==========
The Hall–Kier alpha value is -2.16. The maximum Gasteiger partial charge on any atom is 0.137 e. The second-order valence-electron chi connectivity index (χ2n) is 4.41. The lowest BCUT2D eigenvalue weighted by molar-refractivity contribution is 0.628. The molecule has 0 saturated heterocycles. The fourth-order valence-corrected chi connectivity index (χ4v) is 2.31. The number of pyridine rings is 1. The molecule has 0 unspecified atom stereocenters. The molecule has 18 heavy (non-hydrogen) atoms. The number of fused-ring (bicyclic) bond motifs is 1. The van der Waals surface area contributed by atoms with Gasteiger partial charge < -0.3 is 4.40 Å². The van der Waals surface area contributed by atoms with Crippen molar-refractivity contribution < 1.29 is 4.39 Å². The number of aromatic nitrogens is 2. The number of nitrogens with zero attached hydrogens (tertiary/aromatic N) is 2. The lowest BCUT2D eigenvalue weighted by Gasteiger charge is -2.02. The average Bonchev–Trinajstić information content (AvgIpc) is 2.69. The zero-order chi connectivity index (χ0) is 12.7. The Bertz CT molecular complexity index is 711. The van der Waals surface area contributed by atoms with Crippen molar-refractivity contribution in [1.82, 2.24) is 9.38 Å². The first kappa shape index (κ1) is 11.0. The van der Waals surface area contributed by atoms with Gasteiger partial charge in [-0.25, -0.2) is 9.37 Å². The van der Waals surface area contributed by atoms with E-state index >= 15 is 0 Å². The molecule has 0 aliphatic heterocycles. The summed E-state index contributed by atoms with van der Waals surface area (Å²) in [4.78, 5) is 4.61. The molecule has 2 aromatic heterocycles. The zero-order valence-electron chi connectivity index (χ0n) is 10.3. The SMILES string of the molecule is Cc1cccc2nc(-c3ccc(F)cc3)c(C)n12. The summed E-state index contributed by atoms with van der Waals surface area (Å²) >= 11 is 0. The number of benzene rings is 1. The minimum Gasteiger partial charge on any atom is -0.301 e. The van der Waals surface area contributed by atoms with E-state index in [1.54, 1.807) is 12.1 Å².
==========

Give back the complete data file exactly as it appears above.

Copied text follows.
The Hall–Kier alpha value is -2.16. The maximum Gasteiger partial charge on any atom is 0.137 e. The second-order valence-electron chi connectivity index (χ2n) is 4.41. The lowest BCUT2D eigenvalue weighted by molar-refractivity contribution is 0.628. The molecule has 0 saturated heterocycles. The fourth-order valence-corrected chi connectivity index (χ4v) is 2.31. The number of pyridine rings is 1. The molecule has 0 unspecified atom stereocenters. The molecule has 18 heavy (non-hydrogen) atoms. The number of fused-ring (bicyclic) bond motifs is 1. The van der Waals surface area contributed by atoms with Gasteiger partial charge < -0.3 is 4.40 Å². The van der Waals surface area contributed by atoms with Crippen molar-refractivity contribution < 1.29 is 4.39 Å². The number of aromatic nitrogens is 2. The number of nitrogens with zero attached hydrogens (tertiary/aromatic N) is 2. The lowest BCUT2D eigenvalue weighted by Gasteiger charge is -2.02. The average Bonchev–Trinajstić information content (AvgIpc) is 2.69. The zero-order chi connectivity index (χ0) is 12.7. The Bertz CT molecular complexity index is 711. The van der Waals surface area contributed by atoms with Crippen molar-refractivity contribution in [1.82, 2.24) is 9.38 Å². The first kappa shape index (κ1) is 11.0. The van der Waals surface area contributed by atoms with Gasteiger partial charge in [-0.25, -0.2) is 9.37 Å². The van der Waals surface area contributed by atoms with E-state index >= 15 is 0 Å². The molecule has 0 aliphatic heterocycles. The summed E-state index contributed by atoms with van der Waals surface area (Å²) in [4.78, 5) is 4.61. The molecule has 2 aromatic heterocycles. The zero-order valence-electron chi connectivity index (χ0n) is 10.3. The SMILES string of the molecule is Cc1cccc2nc(-c3ccc(F)cc3)c(C)n12. The summed E-state index contributed by atoms with van der Waals surface area (Å²) >= 11 is 0. The number of benzene rings is 1. The minimum Gasteiger partial charge on any atom is -0.301 e. The van der Waals surface area contributed by atoms with E-state index in [1.54, 1.807) is 12.1 Å².